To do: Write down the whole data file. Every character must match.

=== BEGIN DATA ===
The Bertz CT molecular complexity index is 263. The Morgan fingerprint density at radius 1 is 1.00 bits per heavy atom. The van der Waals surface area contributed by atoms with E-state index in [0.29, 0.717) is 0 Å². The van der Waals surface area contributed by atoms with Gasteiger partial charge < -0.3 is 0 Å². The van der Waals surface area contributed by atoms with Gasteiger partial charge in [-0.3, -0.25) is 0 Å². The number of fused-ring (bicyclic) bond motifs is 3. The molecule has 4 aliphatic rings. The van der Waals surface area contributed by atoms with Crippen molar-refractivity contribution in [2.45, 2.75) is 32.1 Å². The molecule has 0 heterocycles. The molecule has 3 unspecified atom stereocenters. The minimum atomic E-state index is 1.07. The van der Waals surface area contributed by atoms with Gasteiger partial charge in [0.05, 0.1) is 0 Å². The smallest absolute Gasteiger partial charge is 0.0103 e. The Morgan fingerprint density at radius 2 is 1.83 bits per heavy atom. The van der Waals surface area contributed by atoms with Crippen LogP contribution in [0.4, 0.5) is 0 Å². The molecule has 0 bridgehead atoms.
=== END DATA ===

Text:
The Bertz CT molecular complexity index is 263. The Morgan fingerprint density at radius 1 is 1.00 bits per heavy atom. The van der Waals surface area contributed by atoms with E-state index in [0.29, 0.717) is 0 Å². The van der Waals surface area contributed by atoms with Gasteiger partial charge < -0.3 is 0 Å². The van der Waals surface area contributed by atoms with Gasteiger partial charge in [-0.3, -0.25) is 0 Å². The number of fused-ring (bicyclic) bond motifs is 3. The molecule has 4 aliphatic rings. The van der Waals surface area contributed by atoms with Crippen molar-refractivity contribution in [2.45, 2.75) is 32.1 Å². The molecule has 0 heterocycles. The molecule has 3 unspecified atom stereocenters. The minimum atomic E-state index is 1.07. The van der Waals surface area contributed by atoms with Gasteiger partial charge in [0.05, 0.1) is 0 Å². The smallest absolute Gasteiger partial charge is 0.0103 e. The Morgan fingerprint density at radius 2 is 1.83 bits per heavy atom. The van der Waals surface area contributed by atoms with Crippen LogP contribution in [0.4, 0.5) is 0 Å². The molecule has 0 bridgehead atoms.